Sunday saw the impact of Hurricane Fiona in the southwest of Puerto Rico, just after the whole area ran out of power due to the storm’s battering. According to the experts, the hurricane came approximately 5 years from the day the U.S. was destroyed by the catastrophic Hurricane Maria.
The National Hurricane Center reported that Fiona, a Category 1 storm, made landfall in Puerto Rico around 3:20 p.m. EDT and brought 85 mph maximal sustained winds. In addition to this, the forecasters predicted that the storm will cause unprecedented precipitation of up to 30 inches, severe floods, and hazardous mudflows. Therefore, it will be very difficult for the residents to manage for a couple of weeks.
Governor Pedro Pierluisi of Puerto Rico remarked, “The losses that the island is experiencing are devastating.”
Authorities believe that the National Guard erected a bridge in the central mountain village of Utuado when Hurricane Maria struck on September 20, 2017, but the storms swept it off.
11 am AST Sunday, September 18 Key Messages for Hurricane #Fiona.https://t.co/tCKLpI9JDD pic.twitter.com/4CcEBU6tkC
— National Hurricane Center (@NHC_Atlantic) September 18, 2022
The power generation and transmission firm, LUMA Energy, claimed that wind gusts damaged electrical cables, causing “a shutdown on the entire island.” According to LUMA, it might require many days to completely restore power.
The region, which is populated by 3.2 million citizens, the overwhelming majority of whom are Americans, was placed under emergency declaration by President Joe Biden.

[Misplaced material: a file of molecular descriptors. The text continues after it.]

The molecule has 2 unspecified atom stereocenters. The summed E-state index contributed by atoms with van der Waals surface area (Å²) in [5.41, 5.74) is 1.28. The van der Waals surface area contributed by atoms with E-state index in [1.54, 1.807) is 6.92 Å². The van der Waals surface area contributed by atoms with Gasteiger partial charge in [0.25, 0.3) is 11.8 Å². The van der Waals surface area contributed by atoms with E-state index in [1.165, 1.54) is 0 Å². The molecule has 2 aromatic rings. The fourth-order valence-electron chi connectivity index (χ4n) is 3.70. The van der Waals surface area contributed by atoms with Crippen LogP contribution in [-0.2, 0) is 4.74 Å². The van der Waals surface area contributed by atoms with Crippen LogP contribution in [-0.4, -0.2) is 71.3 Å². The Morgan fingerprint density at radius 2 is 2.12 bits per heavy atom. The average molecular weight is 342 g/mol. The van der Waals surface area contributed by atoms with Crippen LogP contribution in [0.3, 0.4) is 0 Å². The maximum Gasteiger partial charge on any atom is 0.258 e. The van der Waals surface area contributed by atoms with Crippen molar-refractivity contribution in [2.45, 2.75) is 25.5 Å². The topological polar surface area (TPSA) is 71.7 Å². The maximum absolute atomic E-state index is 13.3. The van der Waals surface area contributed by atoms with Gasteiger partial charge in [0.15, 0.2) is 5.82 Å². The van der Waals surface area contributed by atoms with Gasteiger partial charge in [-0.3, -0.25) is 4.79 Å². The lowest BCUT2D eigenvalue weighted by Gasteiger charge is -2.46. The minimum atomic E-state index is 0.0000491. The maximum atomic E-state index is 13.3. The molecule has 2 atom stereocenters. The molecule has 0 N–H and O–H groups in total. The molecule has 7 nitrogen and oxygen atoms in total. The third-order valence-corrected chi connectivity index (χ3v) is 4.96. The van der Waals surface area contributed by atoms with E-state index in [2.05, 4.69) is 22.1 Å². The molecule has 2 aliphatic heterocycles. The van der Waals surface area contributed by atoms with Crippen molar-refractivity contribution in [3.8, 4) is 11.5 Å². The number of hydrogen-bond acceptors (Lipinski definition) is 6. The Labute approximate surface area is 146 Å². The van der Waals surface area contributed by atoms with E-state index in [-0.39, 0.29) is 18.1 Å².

Meteorologists predict that Fiona will bring 12 to 18 amounts of rainfall to eastern and southern Puerto Rico, and up to 30 inches in a few remote areas.
Cities and villages on the southern coast that are currently recuperating from a number of earthquake shaking that occurred in 2019 could be blasted by the weather.
The meteorological agency warned that the rainfall would cause “severe flood damage and urban flooding throughout Puerto Rico and the eastern Dominican Republic, as well as dangerous flooding and landslides in parts of the mountainous ground.”
Earlier on Sunday, LUMA issued a warning about “prevalent power failures.” The rest of the island was completely black by noon. The structure is still shaky, and even more, than 3,000 households continue to only have a blue tarp covering their roofs.
The business stated that the “present weather patterns are exceedingly risky and are impeding our ability to examine the whole scenario,” warning that it might take a couple of days to supply power.
The engines that were powering the health centers have collapsed in several cases. Workers are repairing machines at the Comprehensive Cancer Center, according to Health Secretary Carlos Mellado.
No massive storm has developed by August for the very first time in 25 years, and also no storms have significantly affected the U.S. territory. The National Oceanic and Atmospheric Administration state that by August 11, the first storm of an Atlantic season probably begins to form.
The season begins started on June 1 and lasts until November 30. Around September 17, the season’s height often occurs.
Over the last week, there is a lower chance that the hurricane will have a straight impact on the U.S. land, although early in the week, the hurricane may cause severe waves and powerful rough seas all along East Coast.
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